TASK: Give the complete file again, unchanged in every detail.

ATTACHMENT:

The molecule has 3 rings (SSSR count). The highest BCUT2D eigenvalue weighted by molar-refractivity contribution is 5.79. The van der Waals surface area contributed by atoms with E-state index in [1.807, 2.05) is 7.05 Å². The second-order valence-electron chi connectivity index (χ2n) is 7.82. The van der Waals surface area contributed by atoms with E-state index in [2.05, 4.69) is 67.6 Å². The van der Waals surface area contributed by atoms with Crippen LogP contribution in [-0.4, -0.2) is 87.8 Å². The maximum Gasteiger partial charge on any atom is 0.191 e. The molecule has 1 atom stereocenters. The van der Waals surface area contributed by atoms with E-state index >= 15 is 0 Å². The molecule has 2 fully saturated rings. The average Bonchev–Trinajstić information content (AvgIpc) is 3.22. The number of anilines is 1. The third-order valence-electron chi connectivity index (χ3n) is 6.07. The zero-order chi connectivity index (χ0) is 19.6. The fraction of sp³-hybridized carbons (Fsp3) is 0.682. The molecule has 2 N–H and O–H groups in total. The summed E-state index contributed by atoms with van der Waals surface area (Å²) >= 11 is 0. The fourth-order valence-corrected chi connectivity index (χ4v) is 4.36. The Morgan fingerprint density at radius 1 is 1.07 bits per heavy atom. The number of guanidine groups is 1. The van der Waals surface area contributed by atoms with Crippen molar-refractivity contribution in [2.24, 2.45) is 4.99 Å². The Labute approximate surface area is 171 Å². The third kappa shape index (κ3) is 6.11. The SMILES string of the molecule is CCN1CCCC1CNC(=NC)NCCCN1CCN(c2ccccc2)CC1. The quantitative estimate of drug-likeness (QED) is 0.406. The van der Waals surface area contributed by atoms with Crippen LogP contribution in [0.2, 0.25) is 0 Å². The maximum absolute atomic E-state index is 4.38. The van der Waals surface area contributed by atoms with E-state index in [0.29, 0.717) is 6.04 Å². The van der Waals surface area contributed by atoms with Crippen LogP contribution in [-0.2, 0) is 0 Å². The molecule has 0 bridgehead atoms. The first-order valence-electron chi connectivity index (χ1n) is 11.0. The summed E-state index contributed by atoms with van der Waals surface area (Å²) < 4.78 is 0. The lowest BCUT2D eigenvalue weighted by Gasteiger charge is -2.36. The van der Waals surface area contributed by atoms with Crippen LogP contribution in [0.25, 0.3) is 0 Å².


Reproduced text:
The molecule has 3 rings (SSSR count). The highest BCUT2D eigenvalue weighted by molar-refractivity contribution is 5.79. The van der Waals surface area contributed by atoms with E-state index in [1.807, 2.05) is 7.05 Å². The second-order valence-electron chi connectivity index (χ2n) is 7.82. The van der Waals surface area contributed by atoms with E-state index in [2.05, 4.69) is 67.6 Å². The van der Waals surface area contributed by atoms with Crippen LogP contribution in [-0.4, -0.2) is 87.8 Å². The maximum Gasteiger partial charge on any atom is 0.191 e. The molecule has 1 atom stereocenters. The van der Waals surface area contributed by atoms with E-state index >= 15 is 0 Å². The molecule has 2 fully saturated rings. The average Bonchev–Trinajstić information content (AvgIpc) is 3.22. The number of anilines is 1. The third-order valence-electron chi connectivity index (χ3n) is 6.07. The zero-order chi connectivity index (χ0) is 19.6. The fraction of sp³-hybridized carbons (Fsp3) is 0.682. The molecule has 2 N–H and O–H groups in total. The summed E-state index contributed by atoms with van der Waals surface area (Å²) >= 11 is 0. The fourth-order valence-corrected chi connectivity index (χ4v) is 4.36. The Morgan fingerprint density at radius 1 is 1.07 bits per heavy atom. The number of guanidine groups is 1. The van der Waals surface area contributed by atoms with Crippen molar-refractivity contribution in [2.24, 2.45) is 4.99 Å². The Labute approximate surface area is 171 Å². The third kappa shape index (κ3) is 6.11. The SMILES string of the molecule is CCN1CCCC1CNC(=NC)NCCCN1CCN(c2ccccc2)CC1. The quantitative estimate of drug-likeness (QED) is 0.406. The van der Waals surface area contributed by atoms with Crippen LogP contribution in [0.2, 0.25) is 0 Å². The maximum absolute atomic E-state index is 4.38. The van der Waals surface area contributed by atoms with E-state index in [0.29, 0.717) is 6.04 Å². The van der Waals surface area contributed by atoms with Crippen LogP contribution in [-0.2, 0) is 0 Å². The molecule has 0 bridgehead atoms. The first-order valence-electron chi connectivity index (χ1n) is 11.0. The summed E-state index contributed by atoms with van der Waals surface area (Å²) < 4.78 is 0. The lowest BCUT2D eigenvalue weighted by Gasteiger charge is -2.36. The van der Waals surface area contributed by atoms with Crippen LogP contribution in [0.25, 0.3) is 0 Å².